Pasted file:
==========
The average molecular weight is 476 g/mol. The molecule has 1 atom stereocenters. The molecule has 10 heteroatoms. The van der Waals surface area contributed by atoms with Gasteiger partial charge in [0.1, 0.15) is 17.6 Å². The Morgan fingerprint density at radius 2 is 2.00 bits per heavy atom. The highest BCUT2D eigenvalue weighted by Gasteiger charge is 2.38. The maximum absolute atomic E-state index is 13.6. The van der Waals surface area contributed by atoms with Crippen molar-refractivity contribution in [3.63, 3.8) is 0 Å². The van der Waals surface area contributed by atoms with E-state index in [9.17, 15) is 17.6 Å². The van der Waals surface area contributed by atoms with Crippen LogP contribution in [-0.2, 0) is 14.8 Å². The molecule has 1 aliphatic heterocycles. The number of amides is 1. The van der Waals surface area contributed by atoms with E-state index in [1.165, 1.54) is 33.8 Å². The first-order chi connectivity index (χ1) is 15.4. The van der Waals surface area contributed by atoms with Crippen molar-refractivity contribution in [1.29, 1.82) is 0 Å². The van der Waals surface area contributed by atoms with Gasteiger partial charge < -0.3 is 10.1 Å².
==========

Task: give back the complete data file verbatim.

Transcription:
The average molecular weight is 476 g/mol. The molecule has 1 atom stereocenters. The molecule has 10 heteroatoms. The van der Waals surface area contributed by atoms with Gasteiger partial charge in [0.1, 0.15) is 17.6 Å². The Morgan fingerprint density at radius 2 is 2.00 bits per heavy atom. The highest BCUT2D eigenvalue weighted by Gasteiger charge is 2.38. The maximum absolute atomic E-state index is 13.6. The van der Waals surface area contributed by atoms with Crippen molar-refractivity contribution in [3.63, 3.8) is 0 Å². The van der Waals surface area contributed by atoms with E-state index in [9.17, 15) is 17.6 Å². The van der Waals surface area contributed by atoms with Crippen LogP contribution in [-0.2, 0) is 14.8 Å². The molecule has 1 aliphatic heterocycles. The number of amides is 1. The van der Waals surface area contributed by atoms with E-state index in [1.165, 1.54) is 33.8 Å². The first-order chi connectivity index (χ1) is 15.4. The van der Waals surface area contributed by atoms with Crippen molar-refractivity contribution in [1.29, 1.82) is 0 Å². The van der Waals surface area contributed by atoms with Gasteiger partial charge < -0.3 is 10.1 Å².